PRAGUE, Czech Republic — The Czech Republic will have to do without Jaromir Jagr at the World Cup of Hockey.
Also, the NHL questioned whether
The former Los Angeles Kings player pleaded no contest to a
"We will obviously have to review his status with the Players' Association prior to the start of the tournament in September," NHL deputy commissioner Bill Daly told The Associated Press. "It is not my current expectation that this player will be deemed eligible to play in the World Cup of Hockey."
The NHLPA, which is co-hosting the World Cup with the NHL, said it will review Voynov's status with the league.
The Russian Federation and Voynov's agent have not commented.
The eight teams in the tournament are revealing the final seven additions to their 23-player rosters for the event scheduled Sept. 17 through Oct. 1 in Toronto.
Finland and Sweden also announced their final selections. The U.S., Canada, Team North America and Team Europe will reveal their selections later in the day.
Jagr's omission didn't come as a surprise. Jagr retired from the national team after last year's world championship and was not included in the first 16 players for the Czech's World Cup squad announced March 2.
But Czech Republic general manager Martin Rucinsky and coach Josef Jandac hoped the 44-year-old would change his mind after leading the Florida Panthers with 66 points (27 goals, 39 assists) in 79 games.
"We gave him time to decide," Jandac said about Jagr, who this month signed a one-year contract to keep playing with the Panthers.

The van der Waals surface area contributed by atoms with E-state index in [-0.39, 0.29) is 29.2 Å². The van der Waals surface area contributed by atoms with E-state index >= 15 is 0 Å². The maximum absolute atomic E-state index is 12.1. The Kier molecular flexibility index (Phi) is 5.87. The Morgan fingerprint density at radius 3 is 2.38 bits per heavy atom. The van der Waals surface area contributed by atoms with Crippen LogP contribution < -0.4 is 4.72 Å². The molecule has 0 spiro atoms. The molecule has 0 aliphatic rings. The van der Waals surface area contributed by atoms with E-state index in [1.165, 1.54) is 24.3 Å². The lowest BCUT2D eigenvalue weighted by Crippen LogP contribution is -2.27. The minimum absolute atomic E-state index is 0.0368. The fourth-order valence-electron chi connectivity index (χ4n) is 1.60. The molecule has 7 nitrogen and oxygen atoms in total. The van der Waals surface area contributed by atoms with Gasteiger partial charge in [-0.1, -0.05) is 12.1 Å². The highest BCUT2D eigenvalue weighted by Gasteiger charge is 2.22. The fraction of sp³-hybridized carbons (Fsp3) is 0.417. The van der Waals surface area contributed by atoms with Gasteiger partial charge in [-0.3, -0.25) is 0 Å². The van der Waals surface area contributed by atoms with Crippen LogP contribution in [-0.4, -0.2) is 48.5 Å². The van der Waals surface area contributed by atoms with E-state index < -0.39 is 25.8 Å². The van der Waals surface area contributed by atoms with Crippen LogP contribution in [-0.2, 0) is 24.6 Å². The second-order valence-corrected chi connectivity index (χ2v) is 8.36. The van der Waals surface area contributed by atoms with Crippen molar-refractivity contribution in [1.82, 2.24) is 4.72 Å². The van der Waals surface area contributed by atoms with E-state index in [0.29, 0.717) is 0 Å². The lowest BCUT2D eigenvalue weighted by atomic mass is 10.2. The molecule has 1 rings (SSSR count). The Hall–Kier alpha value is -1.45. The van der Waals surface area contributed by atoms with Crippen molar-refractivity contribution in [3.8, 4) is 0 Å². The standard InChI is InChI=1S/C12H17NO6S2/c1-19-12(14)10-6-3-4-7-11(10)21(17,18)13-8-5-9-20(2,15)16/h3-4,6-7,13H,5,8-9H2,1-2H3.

The most notable addition for the Czech Republic was Dallas Stars forward Ales Hemsky, while Jagr's Panthers teammate, Jiri Hudler, didn't make the final cut.
The Czechs also added forwards Radek Faksa (Dallas), Milan Michalek (Toronto) and Dmitrij Jaskin (St. Louis).
Russia bulked up its back line with three NHL
"We've got experienced veterans who bring the team together — Pavel Datsyuk and Andrei Markov — and also a big group of players aged 25 and under," Russian Hockey Federation president Vladislav Tretiak said.
Sweden bolstered an already deep and talented lineup with Nashville's Mattias Ekholm landing the final defensive spot ahead of Dallas' John Klingberg, who ranked fifth among NHL blue-liners with 58 points last season.
Sweden assistant coach Peter Popovic said there was no debate between Ekholm and Klingberg. He said team officials felt they already had enough offensive
Ekholm earned the nod because he's a more rounded
"Mattias doesn't have maybe Klingberg's way of playing with the puck, but he's a D we can use in all areas," Popovic said. He noted Ekholm also stepped up his game after Nashville traded
Popovic said most of the debate
Pittsburgh teammates Patric Hornqvist and Carl Hagelin made the cut in part because of a strong playoff performance for the Stanley Cup Final-bound Penguins. Colorado's Carl Soderberg, Anaheim's Jakob Silfverberg and Chicago's Marcus Kruger were also selected ahead of other potential candidates such as Ottawa's Mika Zibanejad, Washington's Marcus Johansson and Detroit's Gustav Nyquist.
The most notable addition to Finland's roster was forward Patrik Laine. The 18-year-old is considered a top NHL draft prospect after he was named the World Hockey championships MVP in helping Finland win silver last weekend.
Laine will team with another 18-year-old forward, Carolina Hurricanes prospect Sebastian Aho. The other five players selected were Minnesota forward Erik Haula, Chicago minor-league
AP Sports Writers Stephen Whyno and John Wawrow contributed to this report.